This week’s Time Capsule looks at the C-130 Hercules “One World,” the integration of Marietta High School and the F-22.
100 years ago …
In Friday, Aug. 28, 1914 edition of the Marietta Journal and Courier, had an advertisement that read “The Greatest Array of Moving Pictures Ever Produced is now headed for The Gem Theatre.” The ad listed that on Aug. 28 the theatre would show “The Perils of Pauline, Number Twelve” a three-part Imp Drama with Pearl White and Jim Web Senator that had “5,000 feet of Moving Picture.” The following day would be “That Famous, Million Dollar Mystery,” a Thanhouser Serial with Flo La Badie, James Cruse and Miss Snow playing lead; and “There Is Destiny,” a Victor Drama with Warren Kerrigan and Vera Sisson. All three specials had a regular admission of five and 10-cents.
50 years ago …
An estimated 6,000 people were reported in the Monday, Aug. 24, 1964 Marietta Daily Journal as being on hand for the parade opening the week-long Acworth Chautauqua. A driving rain, which lasted midway through the Saturday parade, failed to dampen the spirit of the parade or any of activities which followed. Approximately 500 people attended the costume ball that evening. Other features of the weekend were a beauty contest, a water fight, a water ski contest and water games.
In the Tuesday, Aug. 25, 1964 paper, the Marietta Police were reported as having arrested 11 black men after “aimless” shooting had been reported in the city. Officers said the men appeared to have been working in two separate groups. One group was shooting from an automobile on Fort Street and the other was shooting in front of a house on Haley Street.
Also that day, residents of the East Marietta-Red Oak Park area were reported as expecting to begin receiving their long-awaited sewerage service by early October, barring a new onslaught of rain or other unforeseen problems. The installation of the sewer lines was expected to be finishes in two weeks and repaving of the remaining streets would be complete in a month. Cobb Deputy Commissioner Cliff White and M.C. Bishop of the R&H Construction Company said the work would have been done in June or the first of July if the rights-of-way had been cleared before the letting of the contract.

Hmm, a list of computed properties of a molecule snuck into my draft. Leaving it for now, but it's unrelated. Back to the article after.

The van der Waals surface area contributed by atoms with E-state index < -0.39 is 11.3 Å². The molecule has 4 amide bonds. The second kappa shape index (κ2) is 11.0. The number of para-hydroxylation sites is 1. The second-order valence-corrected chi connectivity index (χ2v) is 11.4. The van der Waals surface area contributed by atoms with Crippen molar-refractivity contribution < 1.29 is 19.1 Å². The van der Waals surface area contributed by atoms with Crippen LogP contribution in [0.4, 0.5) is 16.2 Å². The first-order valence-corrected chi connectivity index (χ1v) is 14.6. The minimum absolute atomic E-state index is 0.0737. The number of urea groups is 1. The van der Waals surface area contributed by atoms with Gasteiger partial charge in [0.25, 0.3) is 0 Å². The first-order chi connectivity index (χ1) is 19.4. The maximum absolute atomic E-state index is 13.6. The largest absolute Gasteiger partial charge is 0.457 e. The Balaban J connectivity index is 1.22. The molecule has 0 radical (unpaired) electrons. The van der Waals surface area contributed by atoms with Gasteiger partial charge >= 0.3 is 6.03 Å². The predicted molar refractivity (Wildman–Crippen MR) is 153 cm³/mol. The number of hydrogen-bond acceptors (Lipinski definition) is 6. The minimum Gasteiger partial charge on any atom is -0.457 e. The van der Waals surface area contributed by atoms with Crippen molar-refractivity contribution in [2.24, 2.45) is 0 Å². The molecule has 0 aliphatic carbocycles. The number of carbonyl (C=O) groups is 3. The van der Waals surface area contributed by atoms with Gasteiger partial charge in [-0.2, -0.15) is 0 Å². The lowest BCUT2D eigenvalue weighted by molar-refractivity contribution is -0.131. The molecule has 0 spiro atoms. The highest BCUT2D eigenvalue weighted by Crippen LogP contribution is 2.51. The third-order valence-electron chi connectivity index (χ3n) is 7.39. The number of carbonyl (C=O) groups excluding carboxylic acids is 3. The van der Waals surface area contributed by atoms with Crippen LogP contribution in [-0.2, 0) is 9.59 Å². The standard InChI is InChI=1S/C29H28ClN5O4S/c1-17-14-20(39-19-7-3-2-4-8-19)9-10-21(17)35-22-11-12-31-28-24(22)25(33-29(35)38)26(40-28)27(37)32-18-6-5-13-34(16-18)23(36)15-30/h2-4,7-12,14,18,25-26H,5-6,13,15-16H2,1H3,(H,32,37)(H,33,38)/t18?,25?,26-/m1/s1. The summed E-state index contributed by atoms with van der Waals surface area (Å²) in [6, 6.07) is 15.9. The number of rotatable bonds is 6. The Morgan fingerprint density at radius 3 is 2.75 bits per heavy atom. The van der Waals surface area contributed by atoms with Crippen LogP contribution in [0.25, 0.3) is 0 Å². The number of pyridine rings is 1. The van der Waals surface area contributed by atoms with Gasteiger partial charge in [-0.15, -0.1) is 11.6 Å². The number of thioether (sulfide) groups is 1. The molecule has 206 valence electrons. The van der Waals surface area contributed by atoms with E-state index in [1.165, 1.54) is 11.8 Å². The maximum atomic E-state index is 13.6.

Lockheed-Georgia Company’s “One World” Hercules was reported in the Wednesday Aug. 26, 1964 paper as having grabbed the hearts of many of the nation’s leading aviation writers with a thoroughly awesome, sometimes thrilling, airborne demonstration of its capabilities. “One World,” the first commercial version of the then eight-year-old Lockheed C-130 Hercules, circled over New York City with its rear cargo doors open for a picture window effect as company President Dick Pulver conducted an in-flight press conference. The purpose of the demonstration and press conference was Pulver’s announcement that the Hercules was going on the market as a commercial air freighter. Up until the announcement, it had only been sold to governments.
Another story that day reported that two black 10th-grade girls were expected to register for classes at Marietta High School. It would be the first desegregation of a public school in Cobb County. The girls, transfers from the all-black Lemon Street High School, were expected to arrive by 8:30 a.m. and follow an abbreviated class schedule until school was dismissed at noon.
The following day, Thursday, Aug. 27, 1964, it was reported that integration at MHS went without incident. “I don’t think I’ve seen a calmer day,” said MHS Principal Loyd Cox. There were no gathering crowds as was the scene at other integrations in the South. The three policemen at the front of the school had little to do but direct the normal amount of traffic. The two girls, Traville Grady and Daphne Delk, entered the McCord Street entrance at 8 a.m. and went to their home room. Grady and Delk were to study English, history, biology, geometry, a foreign language and physical education. School Superintendent Henry Kemp said that the high school staff and students “had accepted them, and everyone was living up to the fine reputation Marietta High School has.”
A second story in the Thursday paper reported that Dobbins Air Force Base was serving as a refuge for 25 Navy and Air Force planes evacuated from bases on the east coast of Florida to escape Hurricane Cleo. The planes, both jets and propeller-operated types, were moved from Key West Naval Air Station and Patrick Air Force Base at Cape Kennedy as the furious storm approached from Cuba.
20 years ago …
In the Tuesday, Aug. 23, 1994 MDJ it was reported that Lockheed’s progress to build the F-22 tactical fighter jet, one of the largest single weapon procurements in the 1995 defense budget, came under fire in a memorandum circulated recently to defense department officials. In a memo distributed by Deputy Secretary of Defense John M. Deutch to members of the Defense Resources Board policy council, Deutch asked the Air Force to consider an alternative that “delays the initial procurement of F-22 fighters by up to four years.” Calabasas, Calif.-based Lockheed held two-thirds of the contracts for the F-22 while Seattle-based Boeing Co. held the remaining third.
Also that day, it was reported that Commissioner Gordon Wysong, author of Cobb’s controversial resolution that was critical of the gay lifestyle, urged resolution supporters to stay home rather than attend the weekend human-rights rally on the Marietta Square and set the stage for possible conflict.
Damon Poirier is the Newsroom Administrator for the Marietta Daily Journal.
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